Sunday, March 30, 2008

Cows can Fly

Well almost at least with the help of a giant dragon. This photo was taken inside the enclosed streets that surrounded one block near the centre of Brussels. During the summer of 2003 Brussels was having a Painted Cow festival similar to the 1999 Chicago Cows on Parade festival. Throughout the city there were many full-size fiberglass cows by painted local artist. Each artist decided on their painting scheme and some were strange and weird. Even a coupe of the artists decided to cut up their cow and then recombine the pieces into one of kind groupings. I now wish I had taken more images, but at that time I was a tourist and only had one memory card.

I now no longer worry about the amount of images I take when I travel, as I make sure that I have more than enough storage and batteries.

The above image was edited to create and even stronger feeling of absurdity. I removed the microphone (see original below) to make it appear that the Jazz singer was waving his hand and laughing because of the flying cow. The image was also straightened and cropped with a slight increase in colour sat for the soft pink walls. I wanted the wings of the dragon to glow more and therefore the saturation and contrast was increased.

Di Booth has some interesting images of these painted cows on his web site.

Brussels has many unique statues throughout the central downtown district.

If you monitor is not set to WB of 6,000K and is also set to high contrast the blue will look a bit too strong.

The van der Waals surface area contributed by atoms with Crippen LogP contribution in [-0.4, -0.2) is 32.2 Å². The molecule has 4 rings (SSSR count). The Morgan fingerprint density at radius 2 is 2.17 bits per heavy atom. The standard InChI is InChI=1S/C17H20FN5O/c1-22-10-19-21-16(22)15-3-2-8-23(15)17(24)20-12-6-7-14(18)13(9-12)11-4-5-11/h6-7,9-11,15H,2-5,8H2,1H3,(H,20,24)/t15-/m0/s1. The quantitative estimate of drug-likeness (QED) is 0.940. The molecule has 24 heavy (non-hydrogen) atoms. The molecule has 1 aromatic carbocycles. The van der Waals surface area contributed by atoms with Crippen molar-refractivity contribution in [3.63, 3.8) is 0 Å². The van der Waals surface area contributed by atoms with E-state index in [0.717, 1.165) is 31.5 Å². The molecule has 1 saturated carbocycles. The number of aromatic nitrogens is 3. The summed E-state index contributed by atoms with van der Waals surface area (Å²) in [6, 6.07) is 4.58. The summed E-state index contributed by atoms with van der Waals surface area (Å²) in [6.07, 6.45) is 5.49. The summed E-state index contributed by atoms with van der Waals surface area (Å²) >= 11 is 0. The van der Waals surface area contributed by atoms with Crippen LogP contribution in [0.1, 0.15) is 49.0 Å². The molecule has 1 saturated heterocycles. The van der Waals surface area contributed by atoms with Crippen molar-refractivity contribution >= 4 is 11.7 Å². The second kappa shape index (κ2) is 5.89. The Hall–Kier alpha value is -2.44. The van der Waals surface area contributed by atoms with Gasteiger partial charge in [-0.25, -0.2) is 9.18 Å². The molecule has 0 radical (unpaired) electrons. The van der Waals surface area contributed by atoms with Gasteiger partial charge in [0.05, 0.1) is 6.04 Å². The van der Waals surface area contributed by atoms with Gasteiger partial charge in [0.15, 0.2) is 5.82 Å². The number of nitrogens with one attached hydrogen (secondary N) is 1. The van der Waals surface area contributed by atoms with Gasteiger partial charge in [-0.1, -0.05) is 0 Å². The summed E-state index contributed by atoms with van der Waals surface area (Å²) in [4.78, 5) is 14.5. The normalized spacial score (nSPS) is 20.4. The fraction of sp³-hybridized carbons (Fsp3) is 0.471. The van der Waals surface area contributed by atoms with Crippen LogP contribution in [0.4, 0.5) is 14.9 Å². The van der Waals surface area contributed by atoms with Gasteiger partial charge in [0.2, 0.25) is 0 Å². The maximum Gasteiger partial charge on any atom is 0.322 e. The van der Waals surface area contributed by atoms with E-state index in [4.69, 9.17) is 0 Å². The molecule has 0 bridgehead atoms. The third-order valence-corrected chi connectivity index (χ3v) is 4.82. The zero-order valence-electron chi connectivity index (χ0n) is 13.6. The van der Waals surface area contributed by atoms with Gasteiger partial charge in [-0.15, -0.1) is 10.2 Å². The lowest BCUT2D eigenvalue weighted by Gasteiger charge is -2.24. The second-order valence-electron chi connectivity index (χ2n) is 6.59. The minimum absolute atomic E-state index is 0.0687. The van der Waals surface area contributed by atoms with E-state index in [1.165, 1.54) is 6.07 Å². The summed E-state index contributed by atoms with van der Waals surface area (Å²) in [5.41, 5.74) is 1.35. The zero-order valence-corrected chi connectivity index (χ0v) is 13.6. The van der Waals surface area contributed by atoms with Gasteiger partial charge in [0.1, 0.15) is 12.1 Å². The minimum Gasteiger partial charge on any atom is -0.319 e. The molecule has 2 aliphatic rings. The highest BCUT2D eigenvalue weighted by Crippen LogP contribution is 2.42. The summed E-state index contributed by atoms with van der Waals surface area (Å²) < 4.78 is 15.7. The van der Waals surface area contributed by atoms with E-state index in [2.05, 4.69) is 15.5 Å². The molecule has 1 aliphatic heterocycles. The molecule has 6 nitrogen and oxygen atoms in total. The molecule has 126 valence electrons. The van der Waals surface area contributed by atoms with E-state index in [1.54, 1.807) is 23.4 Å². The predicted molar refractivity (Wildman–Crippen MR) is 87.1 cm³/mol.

With the old P&S camera I was using, I had to repair some blown gold highlights on statue. I also decided to darken and increase the blue contrast in the sky, as I wanted this complementary colour to yellow, to better balance in weight of the yellow. The sky was also darkened to keep the viewer’s gaze from leaving the scene with the normal bright shy at the edge.

I find this image interesting because, while almost perfectly symmetrical (each statue is different) around the center vertical axis, it is not till you look around that you realize that there is a missing statue in the central niche. Well it was near lunch time and I guess after a few hundred years of standing around you might get hungry.

If this image was cropped at the rooftops it would make a normal and colourful streetscape and maybe a better image, but I found the rising church spire in the background created an effect like those old “B” grade horror movies were the person grows to become a giant. Well, we each have our own strange way at looking at things.

As an artist and photographer I find the most important ingredient to growth, after learning the basic elements, is to enjoy the images you create. Do not be concerned what others think. Do learn about how you might improve it in the future from other fine photographers, but still enjoy what you create, even if others don’t.

Niels Henriksen

As a change from quoting a Photographer’s Adage, I thought this week I would highlight a fellow photo blogger A Jesse . I enjoy her writings and she has a good collection of horse images on her website. Jesse is participating in the SoFoBoMo project, which I have been debating with myself about participating, but sometimes I feel that I take on too much work. It starts 1 April and with all the snow we still have around, I am not sure I can find an interesting theme. I seem to have my own creativity rut at the moment.

Sunday, March 23, 2008

Simple and Complex - A Roof Photo Project

I was reading an article from one of my favourite Bloggers George Barr at Behind The Lens who regularly produces great thought providing ideas. There was an article about what are “Meaningful Photographs” and in summary, how to find that special insight that drives you to produce great works of art. Do read it to fully appreciate the message.